Just up the road and to your right, the swimwear shop Glamour occupies the base of the historic Torre dei Donati. The Donati family and their historic home represents the heart of the Guelph and Ghibelline conflict in Florence. Notable resident Corso Donati flip-flopped allegiance to either side throughout his life, until he was eventually killed by an angry mob. The occasion was later described by Dante in his Divine Comedy as being “dragged to hell by a beast.”
And how would Dante know, you might ask? Well the gossip mill down Via del Corso was alive and healthy during the Middle Ages–especially when it only had to travel a few strides down the street to Dante’s stomping grounds. Just up from the Torre di Donati, you’ll be drawn to your right through an arched vicolo that leads to the church of Santa Margheriti dei Cerchi, Dante’s parish church. Today, wide-eyed romantics flock to the church to honor the place where Dante might have first laid eyes on his muse and one true love, Beatrice, who is also buried there. Victims of unrequited love leave letters at her tomb, longing for a happier ending than that of history’s most famous couple that never was.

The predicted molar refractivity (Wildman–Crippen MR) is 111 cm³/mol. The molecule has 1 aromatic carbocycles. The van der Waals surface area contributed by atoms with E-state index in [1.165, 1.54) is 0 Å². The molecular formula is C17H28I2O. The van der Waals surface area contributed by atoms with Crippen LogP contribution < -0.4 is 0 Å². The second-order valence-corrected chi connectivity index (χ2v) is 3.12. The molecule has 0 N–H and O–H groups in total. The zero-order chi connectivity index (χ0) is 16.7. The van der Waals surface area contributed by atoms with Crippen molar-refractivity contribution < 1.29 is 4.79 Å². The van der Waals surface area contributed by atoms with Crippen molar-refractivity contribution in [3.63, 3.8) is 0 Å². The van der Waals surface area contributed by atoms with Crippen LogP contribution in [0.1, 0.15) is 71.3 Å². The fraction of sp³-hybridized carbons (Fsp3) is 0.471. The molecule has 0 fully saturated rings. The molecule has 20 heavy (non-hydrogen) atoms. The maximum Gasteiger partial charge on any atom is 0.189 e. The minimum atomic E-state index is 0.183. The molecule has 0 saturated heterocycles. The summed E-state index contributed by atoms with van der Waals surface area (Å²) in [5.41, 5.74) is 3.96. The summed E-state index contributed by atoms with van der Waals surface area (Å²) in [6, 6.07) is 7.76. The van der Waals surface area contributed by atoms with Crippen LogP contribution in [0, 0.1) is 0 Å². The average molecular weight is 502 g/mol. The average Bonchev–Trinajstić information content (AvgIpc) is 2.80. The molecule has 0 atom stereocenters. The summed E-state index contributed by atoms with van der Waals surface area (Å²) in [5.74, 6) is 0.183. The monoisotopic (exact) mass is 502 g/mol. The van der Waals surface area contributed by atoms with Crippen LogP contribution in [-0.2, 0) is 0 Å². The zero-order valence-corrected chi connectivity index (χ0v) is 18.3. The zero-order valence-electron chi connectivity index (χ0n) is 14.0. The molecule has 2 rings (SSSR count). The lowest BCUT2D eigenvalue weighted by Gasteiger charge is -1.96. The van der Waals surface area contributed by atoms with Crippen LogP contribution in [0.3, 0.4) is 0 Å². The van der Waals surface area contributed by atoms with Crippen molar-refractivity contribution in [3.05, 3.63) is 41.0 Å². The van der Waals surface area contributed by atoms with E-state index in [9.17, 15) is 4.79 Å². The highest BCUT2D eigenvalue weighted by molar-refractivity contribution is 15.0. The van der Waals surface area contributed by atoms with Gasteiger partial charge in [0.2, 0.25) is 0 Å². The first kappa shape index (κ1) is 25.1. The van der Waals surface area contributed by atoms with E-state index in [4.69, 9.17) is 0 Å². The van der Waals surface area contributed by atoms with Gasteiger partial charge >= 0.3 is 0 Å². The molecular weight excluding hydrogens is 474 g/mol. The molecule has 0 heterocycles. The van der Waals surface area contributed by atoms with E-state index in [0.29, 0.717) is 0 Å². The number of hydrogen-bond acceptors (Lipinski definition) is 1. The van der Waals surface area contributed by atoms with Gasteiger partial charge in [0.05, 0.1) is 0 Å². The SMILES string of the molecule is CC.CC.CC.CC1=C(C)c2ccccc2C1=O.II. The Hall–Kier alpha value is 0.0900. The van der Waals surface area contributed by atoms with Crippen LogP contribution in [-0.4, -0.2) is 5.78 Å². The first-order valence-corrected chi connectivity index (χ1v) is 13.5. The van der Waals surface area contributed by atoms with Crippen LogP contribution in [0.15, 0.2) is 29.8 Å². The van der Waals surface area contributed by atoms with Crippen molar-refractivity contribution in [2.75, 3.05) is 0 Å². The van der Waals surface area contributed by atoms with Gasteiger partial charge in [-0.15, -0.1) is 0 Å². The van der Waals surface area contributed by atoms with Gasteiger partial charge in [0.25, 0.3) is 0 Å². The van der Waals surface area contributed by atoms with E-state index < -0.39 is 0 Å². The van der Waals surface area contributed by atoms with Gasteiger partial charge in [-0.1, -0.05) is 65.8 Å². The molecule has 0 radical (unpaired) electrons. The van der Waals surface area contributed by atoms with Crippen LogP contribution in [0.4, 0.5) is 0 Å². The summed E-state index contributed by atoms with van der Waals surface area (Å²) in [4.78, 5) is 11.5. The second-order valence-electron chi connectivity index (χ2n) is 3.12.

Awkward side note: This is also the church where Dante married a Donati daughter!
Dante’s muse and the future Grand Duke of Tuscany make an unexpected historical high-five just up the street at the Banca Toscana. Well, ok it actually is the Palazzo Portinari Salviati–but it’s a funny visual to think of Cosimo and Beatrice in line at the same Bancomat. The palazzo was the childhood home of young Beatrice, a member of the prominent Portinari banking family. Fast forward a few hundred years, and young Cosimo de’ Medici was running through these same halls, as he was born and raised in the palazzo. With the boring banking facade, scarcely anyone is aware of the treasures (frescoes, sculptures, stained glass, and more) that the palazzo holds. Even fewer are aware that the palazzo is open to the public and free tours are even available upon request. If you’re not in Florence, have no fear, a virtual tour can be found here.
Pelluso (the Payless of Florence) is your final temptation before crossing the finish line of Via del Corso. And that’s it! Within a few blocks, we walked over the ancient Roman skeleton of the city, snuck through medieval tower homes, touched on Florence’s greatest feud, and even name-dropped a few political and cultural all-stars. Like we said–best to take this city one street at a time.